Using fancy tools like neural nets, boosting, and support vector machines without understanding basic statistics is like doing brain surgery before knowing how to use a band-aid.

Amen, Brother! Now, could you smite those xml database zealots?

The Preface ends with a Rosetta Stone for stats/CS, and has been transcribed (by a student at Carnegie Tech) here (doesn't display worth a damn on Dr. Codd's page...). Whether both camps fully agree I don't know, but it rings true to my ears.

06 December 2013

It's in the Bag

Thanks, once again, to Artima for a precious linked piece. I haven't followed javaworld, on purpose anyway, in some years.

Why this piece? Well, as sometimes mentioned on various versions of this endeavor, I'm a Bermuda-phile. I've only been there once, alas, but I've stayed attached through various on-line versions of its newspapers. For most of the time since universal sufferage (not so long ago as one might assume), the government was of the (generally accepted) black/native party, the PLP. Until the last election, when the (generally accepted) white/foreigners party, the OBA, won election. Since that time, the drumbeat for punishing the lower classes, in particular blaming the lower classes for the oppressive (generally accepted) price level, has gotten very much louder. Never mind that prices on a group of tiny islands (as a child, I was taught that the place was named The Bermuda Islands, not the more common singular of today; it is in fact an archipelago remains from the cone of a volcano) are driven by transport costs and the brutal income skew of those uppity white folks.

Couple that with recent reporting on crime and cost of living problems in the Dakotas' oil patch, and an age old theme emerges.

Which brings us to the techies, which term among the Kiddie Koders is presented as insult.
As the San Francisco Chronicle's Nellie Bowles reports, the word "techie" has become an insult, comparable to being called a yuppie in the late 1980s, only with less developed personal grooming habits.

That quote includes a link to the Chronicle story. But no matter. The javaworld piece is suitably tongue-in-cheek and a bit satiric. And then there's this:
Take San Francisco's Mission District, where cheap burrito joints, secondhand clothing and appliance stores, and mom-and-pop tiendas still abound. The average rental for a one-bedroom apartment there is now nearly $2,700. In South of Market, the former warehouse district where many of these bubble companies are based (full disclosure: as is InfoWorld), rents are approaching $3,500 a month.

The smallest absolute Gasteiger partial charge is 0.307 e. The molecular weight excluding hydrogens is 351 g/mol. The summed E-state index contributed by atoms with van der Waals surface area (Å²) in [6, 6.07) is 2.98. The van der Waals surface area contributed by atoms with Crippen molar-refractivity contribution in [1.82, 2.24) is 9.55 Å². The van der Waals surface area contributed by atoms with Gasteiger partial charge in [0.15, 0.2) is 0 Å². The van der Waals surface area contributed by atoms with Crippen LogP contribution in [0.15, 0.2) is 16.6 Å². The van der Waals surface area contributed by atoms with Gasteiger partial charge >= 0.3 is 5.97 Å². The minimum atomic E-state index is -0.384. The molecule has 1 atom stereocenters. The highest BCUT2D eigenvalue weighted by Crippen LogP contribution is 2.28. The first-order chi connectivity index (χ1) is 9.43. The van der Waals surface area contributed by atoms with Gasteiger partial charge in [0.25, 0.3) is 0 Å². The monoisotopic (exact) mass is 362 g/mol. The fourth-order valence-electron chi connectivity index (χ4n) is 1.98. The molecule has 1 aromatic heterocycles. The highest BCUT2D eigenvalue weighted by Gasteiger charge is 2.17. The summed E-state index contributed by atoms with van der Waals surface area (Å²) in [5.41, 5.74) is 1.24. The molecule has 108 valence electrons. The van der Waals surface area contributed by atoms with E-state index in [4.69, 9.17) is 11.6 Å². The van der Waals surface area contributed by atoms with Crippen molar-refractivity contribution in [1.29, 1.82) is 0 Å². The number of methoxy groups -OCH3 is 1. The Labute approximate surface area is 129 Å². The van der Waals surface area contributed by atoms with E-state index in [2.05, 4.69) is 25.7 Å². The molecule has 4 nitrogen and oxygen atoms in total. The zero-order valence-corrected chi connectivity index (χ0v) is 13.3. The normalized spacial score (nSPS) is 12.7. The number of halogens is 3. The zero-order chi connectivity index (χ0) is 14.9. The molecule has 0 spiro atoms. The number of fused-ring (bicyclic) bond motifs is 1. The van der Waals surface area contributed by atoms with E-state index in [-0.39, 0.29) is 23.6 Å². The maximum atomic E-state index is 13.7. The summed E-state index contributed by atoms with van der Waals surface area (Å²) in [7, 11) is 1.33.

One can never be too rich or too thin.

And I'll close this missive with:
They're actually Digital Bohemians and Aspiring Glassholes -- or D-BAGs for short.

I assume that those who created the acronym (or backronym) are aware what a real D-BAG is?

Schemas Don't Lie, But... Well, You Know

Well, the reactionaries are reacting. To be expected. The Big Lie of NoSql/xml is that such datastores are "schemaless", and thus able to handle any sort of "unstructured" data. RDBMS, on the other hand according to these snake oil salesmen, is trapped in the table/column straitjacket of the RM. The thing about Big Lies: they have to be big in order to flummox the ignorant. An Organic Normal Form™ relational schema is orthogonal by definition nearly immune to side effects from mods (outside the client side code uninterested in the change), while a hierarchy (IMS/xml/HL7/whatever) change propagates at least all the way down. And how does one find related data? The xml zealots are still adding knobs and whistles.

Dave Kellogg, cashiered CEO of MarkLogic (among many) is quoted in an article thus:
I met many Oracle-DBA-lifers during my time working with the government. And I'm OK with their personal decision to stop learning, not refresh their skills, not stay current on technology, and to want to ride a deep expertise in the Oracle DMBS into a comfortable retirement. I get it. It's not a choice I'd make, but I can understand.

Of course, that's bullshit. MarkLogic, initially and for some years, explicitly promoted itself as The xml Database. And, as you know gentle reader, xml is just IMS in, mostly, plain text. xml, by definition, is a hierarchical datastore (when used as such). MarkLogic is just IMS done badly, and perhaps a bit cheaper. Each and every xml definition is a rigid hierarchy. That .xsd (and given the label schema) came along later is part and parcel of the kludge. The xml folks have been sneaking in relationality at least since IDREF, with limited success.

He goes on to say: